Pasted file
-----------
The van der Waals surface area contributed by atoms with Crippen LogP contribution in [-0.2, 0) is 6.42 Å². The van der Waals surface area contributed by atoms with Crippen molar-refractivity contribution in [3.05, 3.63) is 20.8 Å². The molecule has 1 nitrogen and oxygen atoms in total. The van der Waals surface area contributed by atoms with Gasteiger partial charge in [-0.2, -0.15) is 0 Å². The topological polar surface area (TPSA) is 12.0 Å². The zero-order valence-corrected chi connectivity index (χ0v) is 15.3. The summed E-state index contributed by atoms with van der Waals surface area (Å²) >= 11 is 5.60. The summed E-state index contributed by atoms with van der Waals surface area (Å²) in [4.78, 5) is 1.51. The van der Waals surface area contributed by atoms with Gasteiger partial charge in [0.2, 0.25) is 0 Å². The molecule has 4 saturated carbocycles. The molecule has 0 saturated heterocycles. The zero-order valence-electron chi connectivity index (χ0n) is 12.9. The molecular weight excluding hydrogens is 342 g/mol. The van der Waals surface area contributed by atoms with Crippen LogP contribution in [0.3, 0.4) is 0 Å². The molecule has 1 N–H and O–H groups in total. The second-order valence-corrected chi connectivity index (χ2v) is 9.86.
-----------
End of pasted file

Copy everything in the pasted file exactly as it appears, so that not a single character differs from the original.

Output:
The van der Waals surface area contributed by atoms with Crippen LogP contribution in [-0.2, 0) is 6.42 Å². The van der Waals surface area contributed by atoms with Crippen molar-refractivity contribution in [3.05, 3.63) is 20.8 Å². The molecule has 1 nitrogen and oxygen atoms in total. The van der Waals surface area contributed by atoms with Gasteiger partial charge in [-0.2, -0.15) is 0 Å². The topological polar surface area (TPSA) is 12.0 Å². The zero-order valence-corrected chi connectivity index (χ0v) is 15.3. The summed E-state index contributed by atoms with van der Waals surface area (Å²) >= 11 is 5.60. The summed E-state index contributed by atoms with van der Waals surface area (Å²) in [4.78, 5) is 1.51. The van der Waals surface area contributed by atoms with Gasteiger partial charge in [0.2, 0.25) is 0 Å². The molecule has 4 saturated carbocycles. The molecule has 0 saturated heterocycles. The zero-order valence-electron chi connectivity index (χ0n) is 12.9. The molecular weight excluding hydrogens is 342 g/mol. The van der Waals surface area contributed by atoms with Crippen LogP contribution in [0.3, 0.4) is 0 Å². The molecule has 1 N–H and O–H groups in total. The second-order valence-corrected chi connectivity index (χ2v) is 9.86.